An Insider’s Memories of Brewing in Bolton

A few weeks ago we visited Bolton which prompted us to write about the apparent revival of the Magee & Marshall brewery brand. That in turn led Anne Edwards to email us:

I was very inter­est­ed to read about Magee Mar­shalls Brew­ery on your blog as both my hus­band and I worked there in the 1960s.’

This is the kind of thing that gets us a lit­tle excit­ed. After some back and forth by email, here’s Anne’s sto­ry, with some small edits for style and flow.

B&B: First, what’s your back­ground? Are you a native Bolton­ian?

I was born in Bolton in Sep­tem­ber 1943 and was edu­cat­ed at St Paul’s, the local pri­ma­ry, Bolton School (thanks to the 11 Plus), Sal­ford Tech­ni­cal Col­lege, where I took my A lev­els, and Sal­ford Uni­ver­si­ty, where I took an inte­grat­ed course in Micro­bi­ol­o­gy, Par­a­sitol­ogy, Ento­mol­o­gy and Bio­chem­istry.

B&B: How did you get into micro­bi­ol­o­gy and the brew­ing indus­try?

I worked in the Co-Op Tech­ni­cal Research Labs in Man­ches­ter while I was doing my course at Sal­ford. Then, in 1966, I answered an adver­tise­ment for a micro­bi­ol­o­gist at Magee’s. I was inter­viewed by Mal­colm Don­ald and giv­en the job. I always felt des­tined to work in a brew­ery. Brew­ing is in the blood of some of the Set­tle fam­i­ly.

Anne has writ­ten exten­sive­ly about her fam­i­ly his­to­ry and at this point direct­ed us to sev­er­al arti­cles and papers she sent us by post. Here’s a sum­ma­ry: William (W.T.) Set­tle was born in 1868. His par­ents, Rachel Set­tle and Robert Booth, were not mar­ried at the time. It was Robert Booth and his wife who estab­lished The Rose & Crown in Bolton as a home­brew house; when his wife died, Rachel mar­ried him, and took over run­ning of the brew­ery. When he was 13-years-old, William effec­tive­ly became head brew­er, and took over the firm com­plete­ly in 1891 when his moth­er died. Under William’s lead­er­ship, the brew­ery expand­ed, gain­ing a small estate of sev­en pubs – The Rose & Crown, Rope & Anchor, Red Lion, Skenin’ Door, British Oak, Alfred the Great, and The Bri­tan­nia. After a dis­pute with a half-broth­er, the beers ceased to be Booth’s Ales and became Set­tle’s. Anne’s father, also called William, was born in 1910 and took over day-to-day run­ning of the brew­ery from 1931, hav­ing grad­u­at­ed from Man­ches­ter Brew­ing School. Anoth­er branch of the fam­i­ly were bak­ers and W.T. Set­tle invest­ed in that busi­ness, ensur­ing that its Ful­lomeat pies were also sold in Rose & Crown Brew­ery pubs. In 1951, W.T. Set­tle died and for a brief moment, the younger William became co-own­er with his sis­ter Ivy. Unfor­tu­nate­ly, Ivy want­ed to sell up, and so the Rose & Crown Brew­ery and its pubs were bought by Dutton’s for £30,000 and the brew­ery closed. William nev­er brewed again.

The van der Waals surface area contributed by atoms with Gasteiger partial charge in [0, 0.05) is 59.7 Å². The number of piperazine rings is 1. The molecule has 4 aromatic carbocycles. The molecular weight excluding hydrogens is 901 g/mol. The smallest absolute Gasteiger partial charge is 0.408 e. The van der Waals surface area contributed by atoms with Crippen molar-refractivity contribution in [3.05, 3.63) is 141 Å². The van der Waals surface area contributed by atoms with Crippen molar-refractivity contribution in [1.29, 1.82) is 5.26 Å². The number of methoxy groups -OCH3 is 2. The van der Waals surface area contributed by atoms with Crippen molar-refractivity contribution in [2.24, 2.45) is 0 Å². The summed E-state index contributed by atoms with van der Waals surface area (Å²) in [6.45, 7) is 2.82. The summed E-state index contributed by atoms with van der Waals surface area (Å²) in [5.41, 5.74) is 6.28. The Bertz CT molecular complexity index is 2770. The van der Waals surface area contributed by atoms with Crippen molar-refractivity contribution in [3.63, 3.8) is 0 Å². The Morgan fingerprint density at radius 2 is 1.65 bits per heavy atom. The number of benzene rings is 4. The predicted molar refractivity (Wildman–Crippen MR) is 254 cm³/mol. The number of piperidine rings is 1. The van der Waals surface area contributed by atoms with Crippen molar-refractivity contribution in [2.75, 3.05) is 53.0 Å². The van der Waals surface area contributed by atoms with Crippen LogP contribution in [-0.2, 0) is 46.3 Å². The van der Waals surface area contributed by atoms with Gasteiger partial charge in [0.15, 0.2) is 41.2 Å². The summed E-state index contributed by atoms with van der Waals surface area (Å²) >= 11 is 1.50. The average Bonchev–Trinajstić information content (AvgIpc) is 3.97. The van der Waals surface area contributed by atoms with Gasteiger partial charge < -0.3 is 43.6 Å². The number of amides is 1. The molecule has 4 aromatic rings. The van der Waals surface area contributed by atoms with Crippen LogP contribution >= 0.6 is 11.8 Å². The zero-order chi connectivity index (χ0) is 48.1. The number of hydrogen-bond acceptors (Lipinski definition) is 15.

Portrait c.1950s.
William Set­tle the younger, 1910–1981. Copy­right © Anne Edwards.

B&B: Were you a beer drinker your­self?

Yes, and I start­ed at a very ear­ly age! Until I was two we lived in the ter­raced house next to my grand­par­ents main pub, the Rose and Crown, and I loved being with the two of them, very often until after clos­ing time because if I was put to bed before 11 pm I would wake my moth­er at 4 or 5 am. My grand­fa­ther always had a meat pie (Ful­lomeat) and a glass of bit­ter when he had closed and cashed up so I asked if I could have sim­i­lar. I was giv­en a pie and a small glass of ‘beer’ – lemon­ade coloured with a small amount of bit­ter. My moth­er was­n’t hap­py but my Dad, who was tee­to­tal all his life, knew I would­n’t be harmed, and this was part of the very spe­cial bond I had with my grand­fa­ther and Set­tle’s beer.

I loved him dear­ly – he was a very kind and gen­er­ous man, as was my father. I remem­ber in the late 1940s when there was no NHS my grand­fa­ther would ask our doc­tor, a fam­i­ly friend, to go to see any­one who lived in the hous­es around the Rose & Crown if they or their chil­dren were sick, and have the bill sent to W.T.S.